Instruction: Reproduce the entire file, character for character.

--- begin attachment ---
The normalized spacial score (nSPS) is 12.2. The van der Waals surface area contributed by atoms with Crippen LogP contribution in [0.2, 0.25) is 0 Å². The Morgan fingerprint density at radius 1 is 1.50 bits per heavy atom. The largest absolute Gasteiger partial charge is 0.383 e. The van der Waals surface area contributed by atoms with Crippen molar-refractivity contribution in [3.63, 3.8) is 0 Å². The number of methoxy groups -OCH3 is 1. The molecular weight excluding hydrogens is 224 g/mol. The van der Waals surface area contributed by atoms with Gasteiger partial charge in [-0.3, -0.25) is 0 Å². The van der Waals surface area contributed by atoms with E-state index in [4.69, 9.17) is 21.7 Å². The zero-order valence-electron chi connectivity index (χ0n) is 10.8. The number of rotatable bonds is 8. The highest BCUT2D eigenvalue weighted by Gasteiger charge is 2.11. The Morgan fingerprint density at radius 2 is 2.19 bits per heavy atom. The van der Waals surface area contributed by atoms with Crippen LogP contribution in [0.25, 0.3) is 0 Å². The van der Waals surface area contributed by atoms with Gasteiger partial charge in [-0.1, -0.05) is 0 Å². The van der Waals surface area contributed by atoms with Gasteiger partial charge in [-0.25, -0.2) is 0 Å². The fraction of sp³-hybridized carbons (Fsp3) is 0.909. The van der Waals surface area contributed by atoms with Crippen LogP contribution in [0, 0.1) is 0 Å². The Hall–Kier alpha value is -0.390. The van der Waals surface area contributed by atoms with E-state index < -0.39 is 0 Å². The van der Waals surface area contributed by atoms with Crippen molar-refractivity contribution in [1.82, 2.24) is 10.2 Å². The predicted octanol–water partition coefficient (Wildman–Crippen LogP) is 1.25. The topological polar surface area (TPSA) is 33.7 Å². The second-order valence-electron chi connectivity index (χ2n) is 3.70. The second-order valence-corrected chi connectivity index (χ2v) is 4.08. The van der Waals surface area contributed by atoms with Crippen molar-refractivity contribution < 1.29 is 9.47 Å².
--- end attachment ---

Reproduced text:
The normalized spacial score (nSPS) is 12.2. The van der Waals surface area contributed by atoms with Crippen LogP contribution in [0.2, 0.25) is 0 Å². The Morgan fingerprint density at radius 1 is 1.50 bits per heavy atom. The largest absolute Gasteiger partial charge is 0.383 e. The van der Waals surface area contributed by atoms with Crippen molar-refractivity contribution in [3.63, 3.8) is 0 Å². The number of methoxy groups -OCH3 is 1. The molecular weight excluding hydrogens is 224 g/mol. The van der Waals surface area contributed by atoms with Gasteiger partial charge in [-0.3, -0.25) is 0 Å². The van der Waals surface area contributed by atoms with E-state index in [4.69, 9.17) is 21.7 Å². The zero-order valence-electron chi connectivity index (χ0n) is 10.8. The number of rotatable bonds is 8. The highest BCUT2D eigenvalue weighted by Gasteiger charge is 2.11. The Morgan fingerprint density at radius 2 is 2.19 bits per heavy atom. The van der Waals surface area contributed by atoms with Crippen LogP contribution in [0.25, 0.3) is 0 Å². The van der Waals surface area contributed by atoms with Gasteiger partial charge in [-0.1, -0.05) is 0 Å². The van der Waals surface area contributed by atoms with Gasteiger partial charge in [-0.25, -0.2) is 0 Å². The fraction of sp³-hybridized carbons (Fsp3) is 0.909. The van der Waals surface area contributed by atoms with Crippen LogP contribution in [0, 0.1) is 0 Å². The Hall–Kier alpha value is -0.390. The van der Waals surface area contributed by atoms with E-state index < -0.39 is 0 Å². The van der Waals surface area contributed by atoms with Crippen molar-refractivity contribution in [1.82, 2.24) is 10.2 Å². The predicted octanol–water partition coefficient (Wildman–Crippen LogP) is 1.25. The topological polar surface area (TPSA) is 33.7 Å². The second-order valence-electron chi connectivity index (χ2n) is 3.70. The second-order valence-corrected chi connectivity index (χ2v) is 4.08. The van der Waals surface area contributed by atoms with Crippen molar-refractivity contribution < 1.29 is 9.47 Å².